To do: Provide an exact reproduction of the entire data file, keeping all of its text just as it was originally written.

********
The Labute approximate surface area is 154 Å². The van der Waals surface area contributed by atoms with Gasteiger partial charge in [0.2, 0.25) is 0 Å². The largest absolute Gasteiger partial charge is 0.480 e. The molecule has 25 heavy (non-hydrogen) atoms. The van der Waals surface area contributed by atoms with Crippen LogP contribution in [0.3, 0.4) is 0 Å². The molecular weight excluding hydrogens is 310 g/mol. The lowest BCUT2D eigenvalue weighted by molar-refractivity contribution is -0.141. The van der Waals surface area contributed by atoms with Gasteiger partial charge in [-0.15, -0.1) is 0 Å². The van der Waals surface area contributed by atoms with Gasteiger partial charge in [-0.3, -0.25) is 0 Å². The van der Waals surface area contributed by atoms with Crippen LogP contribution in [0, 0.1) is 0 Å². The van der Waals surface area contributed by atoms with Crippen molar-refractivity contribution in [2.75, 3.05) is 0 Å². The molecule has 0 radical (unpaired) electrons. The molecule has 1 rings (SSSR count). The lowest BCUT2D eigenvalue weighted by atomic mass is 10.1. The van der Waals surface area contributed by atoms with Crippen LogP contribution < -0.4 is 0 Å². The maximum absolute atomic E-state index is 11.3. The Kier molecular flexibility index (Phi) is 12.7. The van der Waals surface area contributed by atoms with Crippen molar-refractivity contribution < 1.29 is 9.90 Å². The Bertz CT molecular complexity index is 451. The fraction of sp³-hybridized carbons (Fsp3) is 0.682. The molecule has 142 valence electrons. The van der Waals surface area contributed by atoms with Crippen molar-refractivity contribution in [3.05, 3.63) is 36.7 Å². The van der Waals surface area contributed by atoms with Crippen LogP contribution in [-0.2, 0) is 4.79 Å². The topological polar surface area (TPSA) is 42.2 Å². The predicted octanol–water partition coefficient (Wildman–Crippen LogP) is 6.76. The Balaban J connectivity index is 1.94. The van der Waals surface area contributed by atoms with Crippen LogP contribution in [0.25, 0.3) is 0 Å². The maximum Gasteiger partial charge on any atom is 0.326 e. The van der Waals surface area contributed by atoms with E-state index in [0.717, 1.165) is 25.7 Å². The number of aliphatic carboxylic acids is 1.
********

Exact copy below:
The Labute approximate surface area is 154 Å². The van der Waals surface area contributed by atoms with Gasteiger partial charge in [0.2, 0.25) is 0 Å². The largest absolute Gasteiger partial charge is 0.480 e. The molecule has 25 heavy (non-hydrogen) atoms. The van der Waals surface area contributed by atoms with Crippen LogP contribution in [0.3, 0.4) is 0 Å². The molecular weight excluding hydrogens is 310 g/mol. The lowest BCUT2D eigenvalue weighted by molar-refractivity contribution is -0.141. The van der Waals surface area contributed by atoms with Gasteiger partial charge in [-0.15, -0.1) is 0 Å². The van der Waals surface area contributed by atoms with Gasteiger partial charge in [-0.3, -0.25) is 0 Å². The van der Waals surface area contributed by atoms with Crippen LogP contribution in [0, 0.1) is 0 Å². The van der Waals surface area contributed by atoms with Crippen molar-refractivity contribution in [2.75, 3.05) is 0 Å². The molecule has 0 radical (unpaired) electrons. The molecule has 1 rings (SSSR count). The lowest BCUT2D eigenvalue weighted by atomic mass is 10.1. The van der Waals surface area contributed by atoms with Crippen LogP contribution < -0.4 is 0 Å². The maximum absolute atomic E-state index is 11.3. The Kier molecular flexibility index (Phi) is 12.7. The van der Waals surface area contributed by atoms with Crippen molar-refractivity contribution < 1.29 is 9.90 Å². The Bertz CT molecular complexity index is 451. The fraction of sp³-hybridized carbons (Fsp3) is 0.682. The molecule has 142 valence electrons. The van der Waals surface area contributed by atoms with Crippen molar-refractivity contribution in [3.05, 3.63) is 36.7 Å². The van der Waals surface area contributed by atoms with Crippen LogP contribution in [-0.2, 0) is 4.79 Å². The topological polar surface area (TPSA) is 42.2 Å². The predicted octanol–water partition coefficient (Wildman–Crippen LogP) is 6.76. The Balaban J connectivity index is 1.94. The van der Waals surface area contributed by atoms with Crippen LogP contribution in [0.25, 0.3) is 0 Å². The maximum Gasteiger partial charge on any atom is 0.326 e. The van der Waals surface area contributed by atoms with E-state index in [0.717, 1.165) is 25.7 Å². The number of aliphatic carboxylic acids is 1.